Harvard Business Review exec: “Be obsessed with the user”

“We were once just a magazine,” said Macht. “Now we’re a magazine, a website, a mobile site and a tablet version. We’ve just launched the third major revision of the site in the last nine years, which demonstrates lots that’s interesting and new.”

Macht said that the HBR brand has “reached new heights” with its website being the number one source of new business. “Customers’ willingness to pay has gone up,” said Macht, “and we’re feeling good about our story right now”.

For a company that is all about having the best management ideas, HBR found that going digital was simply not enough. Macht spoke about the company’s innovative approach to this, which involved selling books and adding tools to enhance their users’ ideas and put them to good use.

But HBR’s transformation did not come without its challenges. “All transformations start off pretty bleak – ours certainly did,” said Macht. 

“We had a lot of bumps along the way, but learned three big lessons from taking old iconic brand and bringing it into the digital age.”

Be something

As a print magazine, HBR was faced with a 200,000 subscriber base that was sinking. “People were paying less and less and we were creating more and more,” said Macht. “We had no social media profile, original online programming and no vision of the future.”

Macht explained how HBR turned the business around and gave attendees the following pieces of advice:

Be patient

“Change doesn’t happen overnight – we’re still learning things nine years on,” said Macht. “Everyone wants things to happen quickly but remember event social networks are not an overnight success. These things take time. I’m not saying you should blindly go off and not make money, but be patient!”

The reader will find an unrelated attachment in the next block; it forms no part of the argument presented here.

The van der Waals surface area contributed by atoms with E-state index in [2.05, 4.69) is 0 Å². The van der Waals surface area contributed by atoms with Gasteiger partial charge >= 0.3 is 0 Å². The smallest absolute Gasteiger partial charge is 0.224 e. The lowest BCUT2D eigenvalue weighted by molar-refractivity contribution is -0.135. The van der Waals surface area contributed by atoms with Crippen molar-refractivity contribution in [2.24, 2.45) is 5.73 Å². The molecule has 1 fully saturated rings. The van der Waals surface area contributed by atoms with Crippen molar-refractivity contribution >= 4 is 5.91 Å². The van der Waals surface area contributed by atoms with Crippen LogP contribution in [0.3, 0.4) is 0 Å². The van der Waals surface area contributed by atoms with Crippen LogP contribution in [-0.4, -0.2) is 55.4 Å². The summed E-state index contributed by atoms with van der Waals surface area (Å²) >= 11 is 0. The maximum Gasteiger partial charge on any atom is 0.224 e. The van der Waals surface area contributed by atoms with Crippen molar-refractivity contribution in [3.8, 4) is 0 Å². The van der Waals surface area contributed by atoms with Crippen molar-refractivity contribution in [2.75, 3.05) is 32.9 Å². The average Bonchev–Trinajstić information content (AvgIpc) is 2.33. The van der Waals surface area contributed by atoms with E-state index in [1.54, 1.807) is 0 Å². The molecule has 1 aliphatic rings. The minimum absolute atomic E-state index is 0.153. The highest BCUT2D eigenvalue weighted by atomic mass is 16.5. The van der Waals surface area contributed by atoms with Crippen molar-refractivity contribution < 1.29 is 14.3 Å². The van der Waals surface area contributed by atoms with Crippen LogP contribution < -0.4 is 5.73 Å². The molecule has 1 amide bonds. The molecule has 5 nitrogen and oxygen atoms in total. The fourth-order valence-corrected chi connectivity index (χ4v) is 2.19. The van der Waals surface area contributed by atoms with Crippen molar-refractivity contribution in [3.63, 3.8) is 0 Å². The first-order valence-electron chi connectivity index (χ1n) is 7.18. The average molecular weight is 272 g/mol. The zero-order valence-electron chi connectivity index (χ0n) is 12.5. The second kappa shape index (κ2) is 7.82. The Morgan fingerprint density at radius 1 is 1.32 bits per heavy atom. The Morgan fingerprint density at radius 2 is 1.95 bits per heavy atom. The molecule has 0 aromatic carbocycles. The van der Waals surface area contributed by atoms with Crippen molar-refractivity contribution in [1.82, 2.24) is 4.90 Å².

Be obsessed with the user

“You can get caught up in process and forget about your audience. Don’t lose track of the primary stakeholder. We’re trying to move towards being obsessed with them.”

Macht explained how HBR has created an advisory board, consisting of 8,000-10,000 users online, who can be asked about editorial decisions in the business. The company has also connected its marketing and editorial departments and encouraged the building of relationships and trust within the company. 

HBR also charted its offering against the competition. “You need to figure out what your premium advantage is,” said Macht. “If you can’t say that in one minute or less, you need to ask yourself why your publication is so important.”

Other ways HBR is obsessed with the user have included designing a database to track behaviour and segments and prototyping new products with its customers. “You need to prioritise users over other stakeholders,” he said.

In conclusion, Macht urged attendees to start changing, now. “If you spend too much time planning, at some point you have to start moving. Technology is running water and change is constant. If you’re tinkering with perfect idea, be careful, because you may find it’s useless.”

Story by Amy Duffin.

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